Driver’s licenses and auto insurance seem to go together like Vin Diesel and fast cars. Yet despite conventional thinking, you don’t really need a driver’s license to have auto insurance in some states or in certain situations.
“We have found that some insurers just issue policies without asking for any form of driver’s license,” says Pete Moraga, a spokesman for the Insurance Information Network of California. “That’s truly remarkable because there is no way to verify their driving ability.”
In California and other states, your driving record -- and, therefore, your driver's license -- helps determine how much you pay for auto insurance.
It's not big auto insurance companies that are tossing policies around like confetti, Moraga says. In California, most of the auto insurers that sell coverage to unlicensed drivers are companies that are small players, he says.
“Several of these companies have found a niche market that may include undocumented workers who are, by law, not allowed to get a driver’s license,” Moraga says. "We have found that in these cases, the insurance brokers use an international driving license or the driver's license of the home country of the insured person.”
Getting an auto insurance policy without having a driver’s license is a crapshoot. There’s no set standard for auto insurance companies when dealing with unlicensed drivers -- they may not even be aware that their policyholders don't have licenses. And there's simply no way to track how much auto insurance premiums are for unlicensed drivers compared with licensed drivers, according to Moraga.
To find out your state’s rules on auto insurance and driver's licenses, check the website of the National Association of Insurance Commissioners.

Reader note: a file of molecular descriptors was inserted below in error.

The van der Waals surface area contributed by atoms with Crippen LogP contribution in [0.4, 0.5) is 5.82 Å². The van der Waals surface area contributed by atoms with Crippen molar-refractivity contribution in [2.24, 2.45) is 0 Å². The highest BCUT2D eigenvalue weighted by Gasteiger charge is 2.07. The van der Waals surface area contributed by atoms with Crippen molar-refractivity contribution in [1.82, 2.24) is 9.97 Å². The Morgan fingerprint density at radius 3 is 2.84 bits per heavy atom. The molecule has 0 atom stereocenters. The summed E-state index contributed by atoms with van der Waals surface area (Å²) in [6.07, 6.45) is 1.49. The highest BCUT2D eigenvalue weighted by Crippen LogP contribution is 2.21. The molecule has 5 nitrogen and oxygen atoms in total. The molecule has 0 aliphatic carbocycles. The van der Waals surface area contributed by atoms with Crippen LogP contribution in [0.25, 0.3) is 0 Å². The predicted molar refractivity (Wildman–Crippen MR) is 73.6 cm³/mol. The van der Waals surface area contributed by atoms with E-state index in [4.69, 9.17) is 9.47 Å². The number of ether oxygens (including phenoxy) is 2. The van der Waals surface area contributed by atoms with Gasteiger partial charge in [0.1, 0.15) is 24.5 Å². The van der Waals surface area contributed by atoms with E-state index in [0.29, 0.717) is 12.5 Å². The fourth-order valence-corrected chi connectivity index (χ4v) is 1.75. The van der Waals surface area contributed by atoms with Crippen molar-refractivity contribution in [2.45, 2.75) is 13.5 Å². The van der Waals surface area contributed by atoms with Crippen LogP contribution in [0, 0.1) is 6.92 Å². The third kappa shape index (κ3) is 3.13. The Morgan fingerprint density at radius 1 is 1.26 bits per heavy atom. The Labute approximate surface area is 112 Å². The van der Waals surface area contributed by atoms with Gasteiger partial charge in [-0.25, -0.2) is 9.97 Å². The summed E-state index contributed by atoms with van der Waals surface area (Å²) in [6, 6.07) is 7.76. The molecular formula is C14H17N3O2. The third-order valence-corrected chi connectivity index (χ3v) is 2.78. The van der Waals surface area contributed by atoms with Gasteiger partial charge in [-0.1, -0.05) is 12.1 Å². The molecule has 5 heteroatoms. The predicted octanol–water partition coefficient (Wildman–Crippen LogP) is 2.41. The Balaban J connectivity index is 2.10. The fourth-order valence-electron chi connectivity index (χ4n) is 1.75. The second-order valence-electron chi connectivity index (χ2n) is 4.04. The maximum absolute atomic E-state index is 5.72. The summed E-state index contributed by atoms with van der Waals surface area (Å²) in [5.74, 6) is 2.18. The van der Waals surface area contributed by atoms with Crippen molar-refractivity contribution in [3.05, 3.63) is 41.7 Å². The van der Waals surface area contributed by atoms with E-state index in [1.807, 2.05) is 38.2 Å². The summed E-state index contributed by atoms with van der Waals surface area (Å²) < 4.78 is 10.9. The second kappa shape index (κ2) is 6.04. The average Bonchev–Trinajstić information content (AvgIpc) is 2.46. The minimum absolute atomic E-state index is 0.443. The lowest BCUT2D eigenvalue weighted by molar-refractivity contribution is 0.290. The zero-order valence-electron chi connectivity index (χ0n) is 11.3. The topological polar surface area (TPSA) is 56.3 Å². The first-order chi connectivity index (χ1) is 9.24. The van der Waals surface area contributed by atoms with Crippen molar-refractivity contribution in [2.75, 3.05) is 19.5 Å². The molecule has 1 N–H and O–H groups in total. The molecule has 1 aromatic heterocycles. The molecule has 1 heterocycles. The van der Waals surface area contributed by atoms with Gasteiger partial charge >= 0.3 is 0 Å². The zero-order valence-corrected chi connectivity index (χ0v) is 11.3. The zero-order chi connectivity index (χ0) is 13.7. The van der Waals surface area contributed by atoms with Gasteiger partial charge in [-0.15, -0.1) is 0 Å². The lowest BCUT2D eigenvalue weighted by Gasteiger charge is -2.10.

There's no shortage of loopholes that enable unlicensed drivers to get auto insurance. Here’s a look three of the most common:
1. Some states, such as Texas, allow unlicensed drivers to buy auto insurance simply to keep their vehicle registrations current. That can save motorists the trouble of re-registering their cars once they do get driver's licenses.
2. Consumers can buy auto insurance if they don’t have a driver’s license for health reasons, such as impaired vision, but do have a car title in their name and are listed as the primary driver on an insurance policy. This is a common occurrence among senior citizens. For instance, Illinois and New Hampshire will yank a driver's license from a senior citizen based on a failed driver's test at age 75, but will let the driver maintain auto insurance coverage.
3. If you’ve had your driver's license revoked, you may want to keep your auto insurance active for financial reasons. Consumers "want to keep the car covered so that they don’t lose their continuity discount," Moraga says, "or to keep their comprehensive and collision coverage in case the car is parked and gets stolen or crashed into by a drunk driver."
Some states cracking down
Some states have decided that they no longer can look the other way when it comes to unlicensed drivers. Those states include Montana, New Jersey, Oklahoma and Oregon.
Oregon enacted a law in 2008 that tightens documentation and identity verification requirements for state residents seeking driver's licenses. But officials say it’s too early to say how it's affecting the number of unlicensed drivers in the state; the Oregon Department of Transportation notes that drivers are required to renew their driver's licenses every eight years.
According to a report released by the Oregon Department of Transportation, these are the percentages of unlicensed drivers who were involved in Oregon traffic accidents in the past four years:
• 2007 -- 4.4 percent.
• 2008 -- 3.7 percent.
• 2009 -- 4.1 percent.
• 2010 -- 3.4 percent.
However, there doesn't appear to a high number of car accidents in Oregon involving motorists who lack driver's licenses and auto insurance. The majority of people in car accidents involving uninsured motorists do have driver's licenses, state officials say.
Across the country, a large number of U.S. drivers cannot meet the basic requirements for getting a license. According to the 2011 GMAC Insurance National Drivers Test, about 18 percent of U.S. drivers -- or about 36 million motorists -- flunked a written driver's exam.